This builder hint concerns the lowly instrument called the “level.”
No matter what kind of aircraft you are building, everything evolves from what is referred to as “level.” Since everything you do is based on an angle from level, a height from level or a parallel to level, it follows that the leveling instruments had better be putting out the correct information, or your whole craft will be carefully crafted from incorrect levels. The errors may or may not be large, but amateur builders have plenty of chances to make mistakes without adding incorrect angles. It compares to building a house: if the foundation is not level, the whole building will be skewed. On aircraft, it equates to twisted flight surfaces, which in turn produce excessive drag and lowered cruise speeds.
Most builders purchase their leveling instrument from a tool or hardware store. They feel that a new level will always show a perfect reading and that any error is the fault of the user. I had a rude awakening recently that concerned the reliability of levels. I want to pass on this information, so that builders can eliminate error from excessive reliance on instruments that look high-tech but that lie through their teeth.
I have a high-tech electronic level—the kind you could supposedly use to build a Stealth Bomber. I have learned not to trust it any further than you could throw an elephant. Even after what they call the “Super Set” procedure, it may say 0° when it is set one way and show 0.1° when ends are swapped. A fellow builder said that error was too small to worry about. Well! It is on our aircraft. A tenth of a degree extended out the length of a wing puts things way off.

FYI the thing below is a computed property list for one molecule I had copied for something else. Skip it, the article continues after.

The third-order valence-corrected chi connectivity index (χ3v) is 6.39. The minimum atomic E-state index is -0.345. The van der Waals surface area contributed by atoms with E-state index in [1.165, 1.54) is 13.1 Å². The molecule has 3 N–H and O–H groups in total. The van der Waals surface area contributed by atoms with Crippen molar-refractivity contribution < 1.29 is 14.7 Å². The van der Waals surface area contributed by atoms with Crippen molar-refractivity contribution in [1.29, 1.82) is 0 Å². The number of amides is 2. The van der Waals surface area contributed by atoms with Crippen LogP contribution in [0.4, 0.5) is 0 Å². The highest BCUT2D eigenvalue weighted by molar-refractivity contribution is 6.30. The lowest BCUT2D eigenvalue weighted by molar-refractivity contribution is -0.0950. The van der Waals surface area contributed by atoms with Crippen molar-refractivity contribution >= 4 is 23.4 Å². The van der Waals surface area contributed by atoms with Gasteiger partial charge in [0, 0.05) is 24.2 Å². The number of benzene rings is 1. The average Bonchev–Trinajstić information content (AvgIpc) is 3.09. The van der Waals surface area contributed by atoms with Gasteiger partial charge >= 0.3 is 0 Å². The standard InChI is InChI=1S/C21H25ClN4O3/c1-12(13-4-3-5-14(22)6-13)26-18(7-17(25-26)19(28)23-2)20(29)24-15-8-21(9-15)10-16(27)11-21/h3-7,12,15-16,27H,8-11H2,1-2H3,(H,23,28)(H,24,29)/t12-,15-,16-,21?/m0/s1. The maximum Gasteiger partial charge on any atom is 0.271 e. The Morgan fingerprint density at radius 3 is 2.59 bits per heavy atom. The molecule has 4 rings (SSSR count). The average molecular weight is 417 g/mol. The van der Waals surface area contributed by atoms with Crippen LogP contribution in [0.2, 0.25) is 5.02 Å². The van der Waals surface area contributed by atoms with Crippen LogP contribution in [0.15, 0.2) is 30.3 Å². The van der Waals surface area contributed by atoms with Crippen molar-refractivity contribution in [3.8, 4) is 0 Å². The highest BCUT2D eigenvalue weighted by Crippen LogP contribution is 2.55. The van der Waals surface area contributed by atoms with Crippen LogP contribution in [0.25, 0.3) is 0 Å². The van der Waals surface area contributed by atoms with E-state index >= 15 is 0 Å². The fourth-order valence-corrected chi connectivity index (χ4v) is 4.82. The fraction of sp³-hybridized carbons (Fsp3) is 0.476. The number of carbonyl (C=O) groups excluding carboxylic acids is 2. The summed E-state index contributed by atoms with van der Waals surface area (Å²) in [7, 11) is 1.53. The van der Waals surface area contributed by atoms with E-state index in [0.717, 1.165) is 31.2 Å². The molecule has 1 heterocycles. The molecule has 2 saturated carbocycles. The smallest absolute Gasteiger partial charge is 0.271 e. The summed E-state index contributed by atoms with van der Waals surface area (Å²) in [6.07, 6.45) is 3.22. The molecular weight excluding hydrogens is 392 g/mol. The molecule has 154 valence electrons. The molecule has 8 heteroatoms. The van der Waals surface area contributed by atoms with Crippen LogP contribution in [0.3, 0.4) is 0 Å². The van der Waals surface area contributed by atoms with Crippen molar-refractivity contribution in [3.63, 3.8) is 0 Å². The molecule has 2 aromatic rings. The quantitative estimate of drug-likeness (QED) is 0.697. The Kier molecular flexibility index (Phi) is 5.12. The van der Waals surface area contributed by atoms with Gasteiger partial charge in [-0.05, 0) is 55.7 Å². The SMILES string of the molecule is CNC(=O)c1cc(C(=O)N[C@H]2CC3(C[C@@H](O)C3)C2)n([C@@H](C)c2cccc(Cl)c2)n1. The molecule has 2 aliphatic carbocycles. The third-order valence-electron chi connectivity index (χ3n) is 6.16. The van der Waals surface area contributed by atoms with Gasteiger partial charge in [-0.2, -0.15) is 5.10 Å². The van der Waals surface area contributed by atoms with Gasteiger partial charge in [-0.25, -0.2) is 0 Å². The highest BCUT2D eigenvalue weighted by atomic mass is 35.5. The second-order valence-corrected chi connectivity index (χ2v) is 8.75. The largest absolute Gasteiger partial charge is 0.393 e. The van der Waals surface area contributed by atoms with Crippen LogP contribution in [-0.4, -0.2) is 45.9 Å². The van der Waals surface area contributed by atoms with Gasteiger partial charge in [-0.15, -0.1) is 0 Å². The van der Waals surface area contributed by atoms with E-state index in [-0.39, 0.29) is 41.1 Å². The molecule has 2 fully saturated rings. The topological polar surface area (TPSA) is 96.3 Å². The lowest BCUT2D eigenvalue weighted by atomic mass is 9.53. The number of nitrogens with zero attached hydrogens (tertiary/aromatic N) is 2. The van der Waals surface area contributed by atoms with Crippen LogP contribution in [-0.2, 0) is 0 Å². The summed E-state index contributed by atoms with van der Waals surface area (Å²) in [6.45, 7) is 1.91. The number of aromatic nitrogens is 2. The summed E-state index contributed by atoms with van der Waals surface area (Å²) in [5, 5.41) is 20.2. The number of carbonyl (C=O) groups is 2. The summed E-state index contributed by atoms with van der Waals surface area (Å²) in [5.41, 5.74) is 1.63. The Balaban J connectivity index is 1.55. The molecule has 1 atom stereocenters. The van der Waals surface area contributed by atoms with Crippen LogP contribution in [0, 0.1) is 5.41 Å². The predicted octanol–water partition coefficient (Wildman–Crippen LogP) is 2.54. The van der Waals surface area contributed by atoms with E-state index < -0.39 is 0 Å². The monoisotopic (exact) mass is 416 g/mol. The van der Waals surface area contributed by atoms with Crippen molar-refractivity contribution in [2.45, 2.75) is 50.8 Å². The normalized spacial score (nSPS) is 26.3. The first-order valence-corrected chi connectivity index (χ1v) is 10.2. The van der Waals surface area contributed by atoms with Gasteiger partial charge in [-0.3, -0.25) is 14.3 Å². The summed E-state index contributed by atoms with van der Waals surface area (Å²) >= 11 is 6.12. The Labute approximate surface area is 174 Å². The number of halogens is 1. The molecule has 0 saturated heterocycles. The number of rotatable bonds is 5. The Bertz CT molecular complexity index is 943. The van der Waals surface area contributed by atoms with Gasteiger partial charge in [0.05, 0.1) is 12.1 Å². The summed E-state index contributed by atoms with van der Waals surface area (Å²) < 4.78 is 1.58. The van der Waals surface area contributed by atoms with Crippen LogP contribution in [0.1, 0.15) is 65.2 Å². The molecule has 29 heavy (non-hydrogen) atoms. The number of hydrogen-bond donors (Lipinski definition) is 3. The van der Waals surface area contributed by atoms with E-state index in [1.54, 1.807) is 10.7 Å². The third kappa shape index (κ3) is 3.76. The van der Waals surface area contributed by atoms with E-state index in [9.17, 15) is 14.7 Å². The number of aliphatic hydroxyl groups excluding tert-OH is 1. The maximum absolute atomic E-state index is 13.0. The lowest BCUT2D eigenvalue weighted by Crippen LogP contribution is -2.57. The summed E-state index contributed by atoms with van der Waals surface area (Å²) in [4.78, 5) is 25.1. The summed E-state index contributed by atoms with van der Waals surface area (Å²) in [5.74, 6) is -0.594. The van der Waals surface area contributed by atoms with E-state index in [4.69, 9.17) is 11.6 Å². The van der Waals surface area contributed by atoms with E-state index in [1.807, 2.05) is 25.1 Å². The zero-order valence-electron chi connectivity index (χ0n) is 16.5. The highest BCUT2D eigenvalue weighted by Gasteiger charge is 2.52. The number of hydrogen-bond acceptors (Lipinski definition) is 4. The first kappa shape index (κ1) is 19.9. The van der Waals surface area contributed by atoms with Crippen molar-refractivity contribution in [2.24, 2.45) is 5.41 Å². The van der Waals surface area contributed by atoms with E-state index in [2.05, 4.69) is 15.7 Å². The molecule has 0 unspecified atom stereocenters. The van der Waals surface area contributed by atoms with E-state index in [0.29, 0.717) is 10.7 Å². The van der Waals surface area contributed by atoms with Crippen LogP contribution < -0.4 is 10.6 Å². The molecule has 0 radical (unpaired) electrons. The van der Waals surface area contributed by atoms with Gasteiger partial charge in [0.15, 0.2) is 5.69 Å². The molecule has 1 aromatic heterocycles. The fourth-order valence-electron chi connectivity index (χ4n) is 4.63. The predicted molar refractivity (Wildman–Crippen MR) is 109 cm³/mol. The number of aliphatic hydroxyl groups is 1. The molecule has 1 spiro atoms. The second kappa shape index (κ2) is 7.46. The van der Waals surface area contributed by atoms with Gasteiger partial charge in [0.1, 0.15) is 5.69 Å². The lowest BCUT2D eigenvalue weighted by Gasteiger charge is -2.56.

I finally decided to purchase a good quality spirit level so I could check the zero reading on the electronic level and not have to wonder about it. After checking out all the various offerings, I noticed a beautiful spirit level with a built in laser. That should be great for shooting projected levels. So it cost a hundred bucks plus—nothing is too good for our GlaStar! Soon, I was shooting red spots all over the place.
Finally, I got around to checking out the zero against the electronic level. I set the spirit level on top of the electronic and shimmed the electronic level’s base until the spirit level displayed perfect level, 0°. The electronic level readout agreed. Then I turned the spirit level end-for-end and placed it back on top of the electronic level. To my surprise the perfect zero was history.
I returned this beautiful unit and purchased a “regular” spirit level. I checked until I found one that still indicated a perfect zero, when it was switched end for end. I then pocketed my returned cash and headed back to the “hangar” garage.
In my book, a good-quality spirit level is as accurate as an electronic any day and more so on some. However, they only read out 0°, 45° and 90°. Builders need to be able to work all the angles between 0° and 90°. Therefore, I believe every builder should have an electronic level. They are especially great for working “repetitive” angles between 0° and 90°. Just do not switch ends while you are doing it. If you want to set an angle with it, just be sure it is showing 0° on a level surface before you start, and again, the odds are better for repeatable accuracy if you do not switch ends. If there is any error, it will remain a constant during such checks.
In short, do not be dazzled by all those flashing electronic numbers. A super level can also make super errors. If you are aware of its possible shortcomings, it can be a very useful tool with which to build a great GlaStar or perhaps even a sleek Glasair.